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Diplomacy in Action

Interview With Maher Shalabi of Palestine TV


Interview
Hillary Rodham Clinton
Secretary of State
David Citadel Hotel
Jerusalem
September 16, 2010

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QUESTION: Madam Secretary, thank you for this opportunity. I know that you have a very short time, but it’s clear that U.S. wants stability and peace in the region. Direct talks have started under U.S. supervision. What will U.S. Administration do to guarantee a positive outcome?

SECRETARY CLINTON: Well, we’re doing everything we can, because we believe so strongly that this is the time and these are the two leaders. I think that the opportunity is very much apparent to the Israelis and the Palestinians, and certainly to the United States. And I have to say that we have worked hard to get these direct negotiations started again.

It was challenging, but I think appropriate that they’ve now started, and we’ll do everything we can to keep them going, and I hope they do keep going, because I’ve seen these two men talk. And they are already discussing very delicate, difficult issues. Both of them come with a lot of experience, and President Abbas, for example, has an amazing memory and has an ability to zero in on the issues that are important to him. Prime Minister Netanyahu has been very forthcoming about what he would need to have a final agreement.

I think they’ve started. As Senator Mitchell said last night, sometimes it takes months once leaders start talking to each other to get serious about the real core issues. So therefore, we hope, and we’re going to do everything we can, to help facilitate their continuing to negotiate.

QUESTION: Since we talked about final issues, I – in the last month, I visited all the refugee camps outside Palestine, mainly Lebanon. I found hopeless people, desperate people, people who have no jobs, lots of diseases. What your message to those people --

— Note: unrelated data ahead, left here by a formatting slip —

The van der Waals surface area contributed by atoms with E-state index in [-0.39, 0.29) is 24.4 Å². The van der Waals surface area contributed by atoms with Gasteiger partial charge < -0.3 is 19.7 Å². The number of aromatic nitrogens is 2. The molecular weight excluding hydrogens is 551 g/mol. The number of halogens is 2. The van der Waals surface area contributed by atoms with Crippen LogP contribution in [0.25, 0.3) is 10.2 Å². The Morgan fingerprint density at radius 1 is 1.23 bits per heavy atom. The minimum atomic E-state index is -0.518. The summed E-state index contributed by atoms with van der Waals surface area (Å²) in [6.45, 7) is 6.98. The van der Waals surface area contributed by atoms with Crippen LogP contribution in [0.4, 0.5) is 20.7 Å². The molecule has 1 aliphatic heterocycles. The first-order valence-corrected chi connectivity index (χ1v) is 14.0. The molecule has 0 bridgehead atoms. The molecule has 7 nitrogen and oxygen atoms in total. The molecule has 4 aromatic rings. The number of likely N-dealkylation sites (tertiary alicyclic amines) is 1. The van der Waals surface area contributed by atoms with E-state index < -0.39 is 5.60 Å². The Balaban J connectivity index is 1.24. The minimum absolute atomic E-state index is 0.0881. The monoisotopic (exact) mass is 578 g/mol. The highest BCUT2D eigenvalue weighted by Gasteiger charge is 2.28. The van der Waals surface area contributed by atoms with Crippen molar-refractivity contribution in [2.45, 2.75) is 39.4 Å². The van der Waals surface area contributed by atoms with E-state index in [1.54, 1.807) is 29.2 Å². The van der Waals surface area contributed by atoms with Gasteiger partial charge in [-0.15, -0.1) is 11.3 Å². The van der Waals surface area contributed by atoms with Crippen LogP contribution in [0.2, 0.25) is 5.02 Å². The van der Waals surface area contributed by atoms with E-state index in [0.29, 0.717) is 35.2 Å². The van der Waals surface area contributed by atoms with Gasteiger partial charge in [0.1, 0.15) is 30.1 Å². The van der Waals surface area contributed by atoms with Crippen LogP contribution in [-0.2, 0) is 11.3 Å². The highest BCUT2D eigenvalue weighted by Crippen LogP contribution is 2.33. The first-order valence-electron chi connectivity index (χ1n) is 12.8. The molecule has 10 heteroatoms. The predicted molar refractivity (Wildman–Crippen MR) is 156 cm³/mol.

SECRETARY CLINTON: Right.

QUESTION: -- and if they can have a better future?

SECRETARY CLINTON: Well, I certainly hope so, because I know how difficult conditions are. And I have visited myself and seen that over the past 20 years. But the best way for a resolution of not only the concerns of the Palestinians, but the concerns of Israelis, is to reach an agreement. Israel wants to have security. It wants to be a democratic, secure Jewish state living side by side with an independent, sovereign, viable Palestine.

And we know that there’s a long history of conflict that has to be overcome, but I think it can happen, and that holds the real promise of the kind of life that you would want for your children or I want for mine. But it can’t be arrived at unless there is an agreement, and I hope that everyone supports this process, because we’re facing very difficult circumstances.

I mean, I’m not telling you anything – you’ve got Hamas largely sponsored now by Iran. Life for people in Gaza is very difficult. You’ve got Israel being shelled and mortared from Gaza, which makes it very difficult for Israelis. There’s a lot of good work being done in the West Bank – institution-building, economic progress. I want to see security for Israel, and I want to see both the West Bank and Gaza as the home of Palestinian people who are charting their own future. So we’ll do everything we can to make that happen.

QUESTION: I mean, when you talk about Jewish state --

SECRETARY CLINTON: Yes.

QUESTION: -- don’t you think you’re imposing the outcome of the negotiation and many times, you’re saying, “We want to impose the outcome”?

SECRETARY CLINTON: Well, of course, that, to me, is a fact, that if you go back and look at the original UN documents, and even if you look at some of the PLO documents over the last many years, everyone recognizes that Israel is a homeland for Jewish people. Palestinians have the right to work toward a homeland for themselves. And I don’t think that takes anything away from either side in saying that.